to it. a birthday card addressed to you. put yourself in our shoes. what's two and two? you understand why we're asking all these questions? >> i know, you guys are doing your job. >> do you look guilty in our eyes? what do you think? >> i mean, i hope not. i just -- >> you want to sit in my chair and i'll sit there? sit there. sit there. >> now you question him. >> you can ask me questions. >> think of all the questions. >> we're decent guys, right? >> mostly wish i could help you guys. you know? >> you wouldn't be helping me. you'd be helping yourself. i don't need your help. you know what suboxone is. >> to help you -- from withdrawal. they gave it to me in here. >> so you know what it is? >> yeah. >> you're well aware. >> yeah, it's to help you from withdrawing. i don't see how that would benefit anybody. know what i'm saying? >> in the jail setting, how do they get high on it? you're not in trouble, man. i know you know. >> i don't see how it would get you high. it didn't get me high. just helped me from [ bleep ] in my pants and throwing up. you know what i'm saying?
>> yeah. what were you doing on the streets that caused you to be on suboxone in here? >> pills. >> sniffing? >> sniffing. >> how long? >> i was 16. i was doing like three. >> you're a good guy. i can see it. >> sure. >> you are, man. spread the word out there for me? >> spread like wildfire. >> good? >> i'm good. >> investigators later cleared nunez from having anything to do with the suboxone mailed to him. they concluded that he was most likely victimized by another inmate who would eventually steal the letter from him. >> ready? all right. you're going to south 4. pack your stuff. >> but nick battaglia says he knows full well about the illicit suboxone trade inside the jail. >> i had the suboxone brought in so i could support myself. you know, i made a little bit of money but i also took it regularly. >> battaglia was recently moved from disciplinary segregation to
the maximum security general population unit. he says he's done trying to bring drugs into jail. >> suboxone was just -- it was fun while it lasted. i mean, all good things come to an end. >> battaglia says now he'll fall back on another technique he's used in the past to make life more comfortable. >> i just look for easy prey. little white boys. it's an easy target. it's easy. easy money. >> i need to find a man. >> man? you got one? >> tell them, look, you're going to get robbed. black boys are going to run on you. it's going to happen. you can either come deal with me or you can just get everything taken. i wouldn't call it extortion. i'd call it maybe protection, just looking out. give me a bag of coffee, you know, give me two packs of peanut butter cookies. do this, do that. you know, clean my room. >> i made a cake for nick for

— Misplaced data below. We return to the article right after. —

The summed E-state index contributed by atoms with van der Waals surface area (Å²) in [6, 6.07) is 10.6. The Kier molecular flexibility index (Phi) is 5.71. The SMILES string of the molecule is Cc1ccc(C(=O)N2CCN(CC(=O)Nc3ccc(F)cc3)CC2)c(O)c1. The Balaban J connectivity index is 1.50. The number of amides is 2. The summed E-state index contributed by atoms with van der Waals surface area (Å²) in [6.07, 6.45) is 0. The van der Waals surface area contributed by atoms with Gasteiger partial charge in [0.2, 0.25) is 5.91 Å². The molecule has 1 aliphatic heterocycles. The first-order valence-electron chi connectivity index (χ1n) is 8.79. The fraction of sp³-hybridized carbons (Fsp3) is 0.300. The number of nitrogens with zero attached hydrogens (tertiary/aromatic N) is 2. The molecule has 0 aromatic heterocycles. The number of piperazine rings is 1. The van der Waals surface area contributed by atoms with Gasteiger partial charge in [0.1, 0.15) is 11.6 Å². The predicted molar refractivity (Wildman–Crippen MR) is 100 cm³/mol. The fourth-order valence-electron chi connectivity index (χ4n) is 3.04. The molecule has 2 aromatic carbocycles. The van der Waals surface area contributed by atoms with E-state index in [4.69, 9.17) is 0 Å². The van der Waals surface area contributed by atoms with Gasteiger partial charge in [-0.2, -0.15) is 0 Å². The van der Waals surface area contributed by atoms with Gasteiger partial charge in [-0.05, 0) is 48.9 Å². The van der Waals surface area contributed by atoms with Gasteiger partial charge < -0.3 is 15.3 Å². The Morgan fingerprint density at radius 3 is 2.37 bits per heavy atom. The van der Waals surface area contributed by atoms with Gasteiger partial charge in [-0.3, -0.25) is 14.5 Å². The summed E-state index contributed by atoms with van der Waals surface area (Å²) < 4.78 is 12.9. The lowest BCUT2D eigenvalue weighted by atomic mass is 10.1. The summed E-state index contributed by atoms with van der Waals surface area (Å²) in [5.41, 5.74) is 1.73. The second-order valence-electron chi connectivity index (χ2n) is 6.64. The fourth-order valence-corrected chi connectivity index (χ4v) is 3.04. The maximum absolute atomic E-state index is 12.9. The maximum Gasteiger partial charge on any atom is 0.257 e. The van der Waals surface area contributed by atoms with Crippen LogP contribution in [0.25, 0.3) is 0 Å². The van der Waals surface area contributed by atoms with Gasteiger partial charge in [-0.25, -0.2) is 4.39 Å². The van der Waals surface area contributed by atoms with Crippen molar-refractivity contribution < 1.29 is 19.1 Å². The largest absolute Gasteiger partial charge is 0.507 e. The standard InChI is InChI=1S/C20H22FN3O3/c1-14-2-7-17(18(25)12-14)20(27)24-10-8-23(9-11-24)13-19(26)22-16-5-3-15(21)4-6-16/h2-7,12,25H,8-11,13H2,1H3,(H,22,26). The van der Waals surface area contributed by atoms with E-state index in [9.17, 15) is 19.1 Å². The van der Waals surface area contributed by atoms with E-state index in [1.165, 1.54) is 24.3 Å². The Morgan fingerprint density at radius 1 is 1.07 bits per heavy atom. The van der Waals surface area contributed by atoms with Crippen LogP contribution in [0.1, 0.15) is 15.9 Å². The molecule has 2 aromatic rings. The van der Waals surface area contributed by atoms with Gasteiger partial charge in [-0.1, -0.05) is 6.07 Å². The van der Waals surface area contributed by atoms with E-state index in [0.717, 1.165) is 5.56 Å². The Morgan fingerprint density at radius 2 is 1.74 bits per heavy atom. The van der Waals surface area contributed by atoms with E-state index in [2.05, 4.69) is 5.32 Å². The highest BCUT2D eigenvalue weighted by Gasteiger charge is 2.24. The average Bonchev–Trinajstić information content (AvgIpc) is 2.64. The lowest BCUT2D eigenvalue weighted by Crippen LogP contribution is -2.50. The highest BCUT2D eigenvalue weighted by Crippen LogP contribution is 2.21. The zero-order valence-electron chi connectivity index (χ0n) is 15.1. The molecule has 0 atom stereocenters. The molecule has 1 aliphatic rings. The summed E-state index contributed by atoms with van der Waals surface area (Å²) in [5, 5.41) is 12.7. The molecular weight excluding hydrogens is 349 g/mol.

his birthday. and i just gave him one of his favorite pictures, too. >> william bernard, also known as whitey, says battaglia is one of his few friends on the unit. >> me and whitey, we're friendly. he's good people. he's white, so i like him. i mean, i'm not racist, but just have my set ways. >> bernard says he's growing more confident these days. along with his new mohawk, he's learned new ways to get by. like trading commissary items. >> everything's for sale. everything. everything has a price. even these little packets of sugar. get ten of these, it's worth $1. three of the oatmeals are worth two soups. >> i'll give you a haircut for that one. i would give you a haircut for free. >> i just got my hair cut. my hair looks good. >> i woke up one morning and i didn't want to get out of bed.
i was just depressed. just wanted, like, some type of change, you know, because like you're in here and you don't have any control over anything. and i -- basically the only control i have is my hairstyle. and so i wanted the haircut. >> coming up -- >> i'm feeding you and you're providing a service for me. you help me. you clean my room, heat up my water in the morning, wash my dishes after i eat. >> nick battaglia and his new cellmate set up shop in general population. and william bernard acquires new ink and a busted lip.